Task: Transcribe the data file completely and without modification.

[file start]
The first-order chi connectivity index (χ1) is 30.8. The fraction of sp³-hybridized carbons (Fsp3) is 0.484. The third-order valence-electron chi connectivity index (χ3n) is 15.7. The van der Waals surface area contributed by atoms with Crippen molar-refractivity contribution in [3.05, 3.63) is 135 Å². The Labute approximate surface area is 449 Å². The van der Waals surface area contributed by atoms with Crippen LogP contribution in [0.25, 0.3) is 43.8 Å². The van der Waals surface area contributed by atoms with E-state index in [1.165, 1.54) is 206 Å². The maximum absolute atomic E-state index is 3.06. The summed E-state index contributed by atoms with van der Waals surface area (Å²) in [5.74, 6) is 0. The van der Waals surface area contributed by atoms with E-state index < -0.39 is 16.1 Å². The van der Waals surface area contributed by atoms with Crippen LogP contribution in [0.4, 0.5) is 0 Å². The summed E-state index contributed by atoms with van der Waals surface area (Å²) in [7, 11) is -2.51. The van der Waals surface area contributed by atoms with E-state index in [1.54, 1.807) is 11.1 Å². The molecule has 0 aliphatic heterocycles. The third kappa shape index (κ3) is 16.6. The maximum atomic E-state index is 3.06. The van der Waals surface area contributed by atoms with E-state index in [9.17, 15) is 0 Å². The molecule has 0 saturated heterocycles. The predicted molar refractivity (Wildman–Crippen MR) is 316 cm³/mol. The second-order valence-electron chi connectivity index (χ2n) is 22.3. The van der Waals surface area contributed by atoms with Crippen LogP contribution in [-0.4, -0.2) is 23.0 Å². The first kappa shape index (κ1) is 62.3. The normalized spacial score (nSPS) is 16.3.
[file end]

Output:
The first-order chi connectivity index (χ1) is 30.8. The fraction of sp³-hybridized carbons (Fsp3) is 0.484. The third-order valence-electron chi connectivity index (χ3n) is 15.7. The van der Waals surface area contributed by atoms with Crippen molar-refractivity contribution in [3.05, 3.63) is 135 Å². The Labute approximate surface area is 449 Å². The van der Waals surface area contributed by atoms with Crippen LogP contribution in [0.25, 0.3) is 43.8 Å². The van der Waals surface area contributed by atoms with E-state index in [1.165, 1.54) is 206 Å². The maximum absolute atomic E-state index is 3.06. The summed E-state index contributed by atoms with van der Waals surface area (Å²) in [5.74, 6) is 0. The van der Waals surface area contributed by atoms with E-state index < -0.39 is 16.1 Å². The van der Waals surface area contributed by atoms with Crippen LogP contribution in [0.4, 0.5) is 0 Å². The summed E-state index contributed by atoms with van der Waals surface area (Å²) in [7, 11) is -2.51. The van der Waals surface area contributed by atoms with E-state index in [1.54, 1.807) is 11.1 Å². The molecule has 0 aliphatic heterocycles. The third kappa shape index (κ3) is 16.6. The maximum atomic E-state index is 3.06. The van der Waals surface area contributed by atoms with E-state index in [9.17, 15) is 0 Å². The molecule has 0 saturated heterocycles. The predicted molar refractivity (Wildman–Crippen MR) is 316 cm³/mol. The second-order valence-electron chi connectivity index (χ2n) is 22.3. The van der Waals surface area contributed by atoms with Crippen LogP contribution in [-0.4, -0.2) is 23.0 Å². The first kappa shape index (κ1) is 62.3. The normalized spacial score (nSPS) is 16.3.